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Content Overview


This course will introduce recent approaches in constructivist technology studies, elaborate and investigate their relevance for development studies, and explore their background in the sociology and philosophy of science.


In the past two decades, sociological and historical studies have developed a constructivist analysis of technology in contrast to the standard image of technology that was largely ‘technological determinist’. The resulting social shaping models stress that technology does not follow its own momentum or a rational goal-directed problem-solving path, but is instead shaped by social factors. Therefore, constructivist approaches to technology, such as the social construction of technology, start by defining ‘relevant social groups’, including technology users and consumers. Technical artefacts are described through the eyes of the members of these relevant social groups. The interactions within and among these groups can give different meanings to the same artefact. As a result of the involvement of these different groups, problems are defined differently and so are possible solutions, giving rise to different interpretations as to whether a problem has been solved or to the proper working of a technology. This interpretative flexibility demonstrates the necessity for a sociology of technology – it shows that neither an artefact’s ‘success’ or ‘failure’, nor its technical ‘working’ or ‘non-working’, are intrinsic properties but are subject to social variables. Therefore, technology is not constructed merely by engineers, but also by marketing departments, managers, anti-technology action groups and users. Indeed, advocates of indigenous knowledge have argued that small farmers continuously experiment and are often more successful in improving agricultural techniques than are the large agricultural research institutions. It is therefore important to address issues in a wider cultural, political and economic milieu when formulating S&T policies.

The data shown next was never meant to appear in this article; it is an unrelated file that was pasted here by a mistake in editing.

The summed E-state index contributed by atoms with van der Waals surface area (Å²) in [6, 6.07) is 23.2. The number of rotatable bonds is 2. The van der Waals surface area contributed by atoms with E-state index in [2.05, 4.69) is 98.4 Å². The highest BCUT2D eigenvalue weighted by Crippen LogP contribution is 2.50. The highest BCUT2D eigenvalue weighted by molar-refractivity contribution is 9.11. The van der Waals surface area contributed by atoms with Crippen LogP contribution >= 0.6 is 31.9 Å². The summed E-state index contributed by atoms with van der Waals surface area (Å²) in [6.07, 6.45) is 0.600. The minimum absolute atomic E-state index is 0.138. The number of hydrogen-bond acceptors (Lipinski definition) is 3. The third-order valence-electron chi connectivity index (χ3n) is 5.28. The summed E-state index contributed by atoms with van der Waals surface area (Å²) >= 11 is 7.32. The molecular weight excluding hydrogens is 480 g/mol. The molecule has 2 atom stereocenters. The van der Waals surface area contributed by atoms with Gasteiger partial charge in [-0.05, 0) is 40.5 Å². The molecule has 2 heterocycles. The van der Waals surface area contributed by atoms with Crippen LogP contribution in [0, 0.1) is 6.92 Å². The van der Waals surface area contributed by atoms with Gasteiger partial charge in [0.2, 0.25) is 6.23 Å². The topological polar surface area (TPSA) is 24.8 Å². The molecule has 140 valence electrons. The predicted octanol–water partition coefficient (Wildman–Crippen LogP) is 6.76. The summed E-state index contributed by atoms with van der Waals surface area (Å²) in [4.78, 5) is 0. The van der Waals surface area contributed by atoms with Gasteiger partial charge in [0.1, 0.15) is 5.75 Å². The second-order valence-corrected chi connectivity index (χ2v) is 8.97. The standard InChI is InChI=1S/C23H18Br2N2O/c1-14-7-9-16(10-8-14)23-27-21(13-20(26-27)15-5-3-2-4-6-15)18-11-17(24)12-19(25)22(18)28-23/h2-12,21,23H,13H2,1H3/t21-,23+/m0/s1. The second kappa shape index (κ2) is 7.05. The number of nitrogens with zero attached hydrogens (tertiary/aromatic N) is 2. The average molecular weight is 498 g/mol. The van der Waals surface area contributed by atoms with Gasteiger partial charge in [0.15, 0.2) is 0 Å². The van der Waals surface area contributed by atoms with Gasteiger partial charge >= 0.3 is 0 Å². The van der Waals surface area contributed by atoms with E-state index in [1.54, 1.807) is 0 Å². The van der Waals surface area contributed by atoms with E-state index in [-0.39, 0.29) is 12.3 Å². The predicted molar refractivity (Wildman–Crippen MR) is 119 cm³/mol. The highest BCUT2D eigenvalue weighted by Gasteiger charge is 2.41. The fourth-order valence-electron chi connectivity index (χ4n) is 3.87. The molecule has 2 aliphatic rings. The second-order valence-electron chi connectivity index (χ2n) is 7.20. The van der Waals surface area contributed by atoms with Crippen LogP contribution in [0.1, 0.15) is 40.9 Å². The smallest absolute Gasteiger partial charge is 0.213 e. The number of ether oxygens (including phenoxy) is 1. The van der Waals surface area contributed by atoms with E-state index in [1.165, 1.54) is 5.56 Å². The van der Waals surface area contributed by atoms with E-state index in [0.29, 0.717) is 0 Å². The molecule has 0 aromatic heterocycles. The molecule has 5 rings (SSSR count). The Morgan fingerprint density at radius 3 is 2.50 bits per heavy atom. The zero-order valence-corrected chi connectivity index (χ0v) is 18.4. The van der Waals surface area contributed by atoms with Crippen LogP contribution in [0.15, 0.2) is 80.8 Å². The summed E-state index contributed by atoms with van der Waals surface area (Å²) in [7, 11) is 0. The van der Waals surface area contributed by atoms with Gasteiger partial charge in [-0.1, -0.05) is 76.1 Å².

Besides introducing constructivist work in technology studies, this course will be focused on issues of development. Science, technology and society (STS) studies investigate the development of science and technology in their interaction with society. One key result of these studies has been the re-valuation of indigenous knowledge. Scientific knowledge has been shown to be a specific knowledge system like many others. It does stand out for its specific characteristics, maintained through methodologies and checked by peer review, but these are social accomplishments, neither a priori given nor epistemologically different from ‘other indigenous knowledge systems’. Science has enormous value and potential, but this value is context-specific. There are situations in which scientific knowledge is irrelevant, and other types of knowledge more appropriate. This re-evaluation of indigenous